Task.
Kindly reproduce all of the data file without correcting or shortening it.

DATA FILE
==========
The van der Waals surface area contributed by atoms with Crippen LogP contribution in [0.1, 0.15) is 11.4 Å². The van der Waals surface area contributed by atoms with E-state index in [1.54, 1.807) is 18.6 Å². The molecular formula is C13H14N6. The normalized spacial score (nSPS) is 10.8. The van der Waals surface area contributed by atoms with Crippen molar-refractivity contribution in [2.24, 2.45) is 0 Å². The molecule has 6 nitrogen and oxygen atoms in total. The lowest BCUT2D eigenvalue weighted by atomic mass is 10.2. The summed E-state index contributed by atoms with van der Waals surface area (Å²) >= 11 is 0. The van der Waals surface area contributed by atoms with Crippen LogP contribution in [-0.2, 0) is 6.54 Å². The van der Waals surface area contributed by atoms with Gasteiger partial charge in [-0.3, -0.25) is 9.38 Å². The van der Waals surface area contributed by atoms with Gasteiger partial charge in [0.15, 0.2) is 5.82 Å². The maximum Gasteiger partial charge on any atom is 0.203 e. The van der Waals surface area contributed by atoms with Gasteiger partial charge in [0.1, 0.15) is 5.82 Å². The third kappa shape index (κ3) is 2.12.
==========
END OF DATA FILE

The van der Waals surface area contributed by atoms with Crippen LogP contribution in [0.1, 0.15) is 11.4 Å². The van der Waals surface area contributed by atoms with E-state index in [1.54, 1.807) is 18.6 Å². The molecular formula is C13H14N6. The normalized spacial score (nSPS) is 10.8. The van der Waals surface area contributed by atoms with Crippen molar-refractivity contribution in [2.24, 2.45) is 0 Å². The molecule has 6 nitrogen and oxygen atoms in total. The lowest BCUT2D eigenvalue weighted by atomic mass is 10.2. The summed E-state index contributed by atoms with van der Waals surface area (Å²) >= 11 is 0. The van der Waals surface area contributed by atoms with Crippen LogP contribution in [-0.2, 0) is 6.54 Å². The van der Waals surface area contributed by atoms with Gasteiger partial charge in [-0.3, -0.25) is 9.38 Å². The van der Waals surface area contributed by atoms with Gasteiger partial charge in [0.15, 0.2) is 5.82 Å². The maximum Gasteiger partial charge on any atom is 0.203 e. The van der Waals surface area contributed by atoms with Gasteiger partial charge in [0.1, 0.15) is 5.82 Å². The third kappa shape index (κ3) is 2.12.